He moved to the Bay Area in 2014, unemployed and on his own. And he quickly ran into trouble that summer when four men beat him up on a street and broke his nose. He was staying in a respite wing of the East Oakland Community Project homeless shelter that August, healing from the attack, when, according to authorities, he followed a shelter employee into a bathroom she was cleaning and began undoing his pants, yelling at her to “shut up.” She screamed and others came to her aid, but later that night, Alehegne followed her into and through a BART train, laughing at her distress, authorities said.
Alehegne was arrested and convicted of threatening and stalking the woman, then sentenced to 16 months in state prison.
Alehegne’s English was so limited that on the day of the offense, an interpreter had to tell him he’d been kicked out of the homeless shelter. Another shelter resident, Vernon Wiley, would testify in court later that Alehegne tended to mimic “jibber jabber” he heard on the radio, but couldn’t communicate beyond that.
“He may not have had the wherewithal to access what services we have,” Charles Jameson, the Oakland attorney who represented Alehegne, said.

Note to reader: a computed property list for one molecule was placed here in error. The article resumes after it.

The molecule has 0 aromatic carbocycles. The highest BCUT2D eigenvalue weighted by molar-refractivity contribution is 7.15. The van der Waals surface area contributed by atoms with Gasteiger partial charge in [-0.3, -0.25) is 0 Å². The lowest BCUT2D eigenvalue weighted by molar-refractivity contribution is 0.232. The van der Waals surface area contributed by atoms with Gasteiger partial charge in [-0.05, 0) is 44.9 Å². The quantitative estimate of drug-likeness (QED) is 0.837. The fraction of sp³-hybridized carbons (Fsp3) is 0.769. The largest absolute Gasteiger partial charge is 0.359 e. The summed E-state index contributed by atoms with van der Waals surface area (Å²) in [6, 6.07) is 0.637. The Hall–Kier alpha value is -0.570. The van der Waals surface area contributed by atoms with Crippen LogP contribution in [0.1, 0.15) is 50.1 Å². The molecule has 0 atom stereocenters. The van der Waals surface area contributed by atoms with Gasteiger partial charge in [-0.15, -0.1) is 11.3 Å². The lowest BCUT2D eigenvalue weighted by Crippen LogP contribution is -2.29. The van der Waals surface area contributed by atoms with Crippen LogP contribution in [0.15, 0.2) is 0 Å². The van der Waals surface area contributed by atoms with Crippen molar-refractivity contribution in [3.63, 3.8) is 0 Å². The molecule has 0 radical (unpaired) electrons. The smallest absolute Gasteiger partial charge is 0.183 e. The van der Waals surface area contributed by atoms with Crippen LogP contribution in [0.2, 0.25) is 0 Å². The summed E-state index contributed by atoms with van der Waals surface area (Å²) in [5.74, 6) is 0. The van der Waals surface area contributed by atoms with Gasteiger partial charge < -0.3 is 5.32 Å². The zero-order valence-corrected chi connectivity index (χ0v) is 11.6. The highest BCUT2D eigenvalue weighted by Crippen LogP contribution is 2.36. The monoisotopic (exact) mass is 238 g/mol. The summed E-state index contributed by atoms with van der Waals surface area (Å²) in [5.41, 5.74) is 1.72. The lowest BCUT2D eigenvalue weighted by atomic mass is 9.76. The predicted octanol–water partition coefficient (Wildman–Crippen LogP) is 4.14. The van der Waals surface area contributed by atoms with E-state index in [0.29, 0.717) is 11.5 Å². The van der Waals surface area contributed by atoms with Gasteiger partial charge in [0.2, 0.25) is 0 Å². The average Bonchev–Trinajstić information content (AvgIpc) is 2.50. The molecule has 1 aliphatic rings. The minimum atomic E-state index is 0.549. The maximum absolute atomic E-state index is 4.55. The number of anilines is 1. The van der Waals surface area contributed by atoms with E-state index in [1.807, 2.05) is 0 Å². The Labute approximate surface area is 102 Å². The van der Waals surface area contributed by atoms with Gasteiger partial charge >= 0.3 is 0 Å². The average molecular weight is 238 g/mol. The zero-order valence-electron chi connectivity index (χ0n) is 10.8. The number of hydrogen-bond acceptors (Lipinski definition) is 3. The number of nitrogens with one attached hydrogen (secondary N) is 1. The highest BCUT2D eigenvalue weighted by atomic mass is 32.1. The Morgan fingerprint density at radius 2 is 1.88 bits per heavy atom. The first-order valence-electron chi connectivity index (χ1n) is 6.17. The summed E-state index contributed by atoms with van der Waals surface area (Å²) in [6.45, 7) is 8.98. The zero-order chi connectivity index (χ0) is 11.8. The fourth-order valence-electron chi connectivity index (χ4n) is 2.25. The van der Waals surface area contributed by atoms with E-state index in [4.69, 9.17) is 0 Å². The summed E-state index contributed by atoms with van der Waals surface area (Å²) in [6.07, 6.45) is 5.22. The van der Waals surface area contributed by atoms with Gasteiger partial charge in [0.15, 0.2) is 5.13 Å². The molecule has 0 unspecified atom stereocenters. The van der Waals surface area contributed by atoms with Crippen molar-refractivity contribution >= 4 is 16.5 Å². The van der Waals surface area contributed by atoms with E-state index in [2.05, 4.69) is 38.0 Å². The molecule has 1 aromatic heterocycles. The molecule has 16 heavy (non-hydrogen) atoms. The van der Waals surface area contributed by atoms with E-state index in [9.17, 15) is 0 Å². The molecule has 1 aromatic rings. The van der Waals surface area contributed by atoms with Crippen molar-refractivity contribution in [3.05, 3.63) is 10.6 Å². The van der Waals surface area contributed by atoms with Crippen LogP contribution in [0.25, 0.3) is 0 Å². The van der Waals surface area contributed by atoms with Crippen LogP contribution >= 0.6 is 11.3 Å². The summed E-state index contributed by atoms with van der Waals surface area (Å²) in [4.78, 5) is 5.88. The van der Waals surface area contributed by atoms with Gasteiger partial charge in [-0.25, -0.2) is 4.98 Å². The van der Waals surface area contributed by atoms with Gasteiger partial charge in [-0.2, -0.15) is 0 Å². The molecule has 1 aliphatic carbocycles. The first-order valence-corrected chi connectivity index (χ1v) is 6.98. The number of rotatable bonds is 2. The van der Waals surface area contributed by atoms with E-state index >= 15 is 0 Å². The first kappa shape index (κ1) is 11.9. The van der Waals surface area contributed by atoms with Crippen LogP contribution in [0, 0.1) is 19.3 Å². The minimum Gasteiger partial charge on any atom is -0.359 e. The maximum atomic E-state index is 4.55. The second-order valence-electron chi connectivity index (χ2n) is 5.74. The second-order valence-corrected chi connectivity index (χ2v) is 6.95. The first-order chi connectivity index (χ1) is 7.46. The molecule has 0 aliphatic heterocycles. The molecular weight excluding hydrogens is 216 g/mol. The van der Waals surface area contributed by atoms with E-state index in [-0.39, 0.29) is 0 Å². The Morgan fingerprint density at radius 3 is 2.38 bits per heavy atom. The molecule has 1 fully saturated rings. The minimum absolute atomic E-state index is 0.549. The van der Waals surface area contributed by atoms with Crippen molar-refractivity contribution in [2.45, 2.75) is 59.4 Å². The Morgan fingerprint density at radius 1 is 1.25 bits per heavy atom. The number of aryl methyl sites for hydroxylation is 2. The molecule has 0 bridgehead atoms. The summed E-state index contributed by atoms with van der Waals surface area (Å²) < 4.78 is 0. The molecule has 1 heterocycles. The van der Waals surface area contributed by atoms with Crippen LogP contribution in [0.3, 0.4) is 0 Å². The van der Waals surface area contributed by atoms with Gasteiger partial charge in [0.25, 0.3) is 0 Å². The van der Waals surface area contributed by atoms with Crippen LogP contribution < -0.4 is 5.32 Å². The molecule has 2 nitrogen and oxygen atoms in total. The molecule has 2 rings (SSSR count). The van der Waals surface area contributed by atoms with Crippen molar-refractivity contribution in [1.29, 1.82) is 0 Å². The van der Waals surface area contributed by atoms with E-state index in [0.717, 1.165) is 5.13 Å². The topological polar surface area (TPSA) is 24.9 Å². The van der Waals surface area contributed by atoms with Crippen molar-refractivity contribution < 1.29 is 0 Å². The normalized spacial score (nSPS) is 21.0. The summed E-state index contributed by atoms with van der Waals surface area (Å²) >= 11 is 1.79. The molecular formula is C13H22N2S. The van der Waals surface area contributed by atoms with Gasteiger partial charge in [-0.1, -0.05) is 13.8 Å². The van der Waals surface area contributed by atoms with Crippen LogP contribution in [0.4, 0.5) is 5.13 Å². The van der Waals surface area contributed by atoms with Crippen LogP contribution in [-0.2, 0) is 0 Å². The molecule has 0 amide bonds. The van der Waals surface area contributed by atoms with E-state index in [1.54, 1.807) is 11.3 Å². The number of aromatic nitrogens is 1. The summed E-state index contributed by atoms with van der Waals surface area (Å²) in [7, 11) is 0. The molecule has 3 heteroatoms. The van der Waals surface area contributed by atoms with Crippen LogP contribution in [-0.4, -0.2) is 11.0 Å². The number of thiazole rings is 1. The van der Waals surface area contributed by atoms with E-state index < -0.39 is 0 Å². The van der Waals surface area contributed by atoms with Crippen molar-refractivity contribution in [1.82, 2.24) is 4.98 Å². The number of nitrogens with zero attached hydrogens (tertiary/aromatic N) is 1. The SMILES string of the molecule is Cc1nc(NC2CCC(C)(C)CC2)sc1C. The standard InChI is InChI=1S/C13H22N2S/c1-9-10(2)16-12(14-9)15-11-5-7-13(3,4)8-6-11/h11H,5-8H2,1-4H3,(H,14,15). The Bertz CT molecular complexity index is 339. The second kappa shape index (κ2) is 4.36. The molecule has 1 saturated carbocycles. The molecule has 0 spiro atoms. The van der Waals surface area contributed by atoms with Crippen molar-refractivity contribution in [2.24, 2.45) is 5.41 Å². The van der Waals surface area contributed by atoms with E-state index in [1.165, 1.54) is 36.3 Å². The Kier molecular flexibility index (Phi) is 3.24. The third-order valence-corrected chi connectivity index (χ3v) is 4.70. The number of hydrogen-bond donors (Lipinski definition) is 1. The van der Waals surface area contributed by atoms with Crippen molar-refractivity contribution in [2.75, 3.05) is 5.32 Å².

On the streets
Alehegne served time at San Quentin State Prison and was released in May, having served only part of his sentence. By then he had become increasingly addled, said Fikre Atnafe, another Ethiopian immigrant living in Oakland who saw Alehegne hanging around Lake Merritt shortly after his release, and tried to help.
“He was on the streets, Atnafe said, adding: “He was extremely traumatized by the police.”
In July, an Oakland police officer found Alehegne plucking the feathers from a decapitated goose by Lake Merritt. Alehegne told the officer he was hungry and intended to eat the goose. The officer stunned him with a Taser after Alehegne refused to obey commands.
He was sent to John George Psychiatric Hospital in San Leandro for an evaluation, then transferred to Santa Rita Jail, charged with cruelty to an animal and resisting arrest.
“You gotta know, this guy came from a different part of the world,” Atnafe said, suggesting that Alehegne’s mental illness, compounded by a language barrier, invited misunderstanding.
Calls to his parole agent were forwarded to the California Department of Corrections and Rehabilitation. An agency spokesman declined to comment.
A small vigil
On a recent Saturday, Atnafe joined about two dozen other people for a vigil in memory of Alehegne. It was held at Van Buren Avenue and MacArthur Boulevard in Oakland, near the laundry room where Alehegne slept.
Atnafe hung an Ethiopian flag on a telephone wire and lit candles beneath it as others passed out slices of spicy anebabero bread to commemorate the New Year.
The vigil’s organizer, Ash Ashebe, passed out flyers with Alehegne’s photograph. It showed the man with a long, narrow face and searing brown eyes who came to the United States for refuge and wound up dying in the street.
For now, his remains are being held by the Alameda County coroner’s office. But Benyam Mulugeta, board president of the Oakland’s Ethiopian Orthodox Church, believes it isn’t too late to grant Alehegne’s last wish: to go home.
Source: San Francisco Chronicle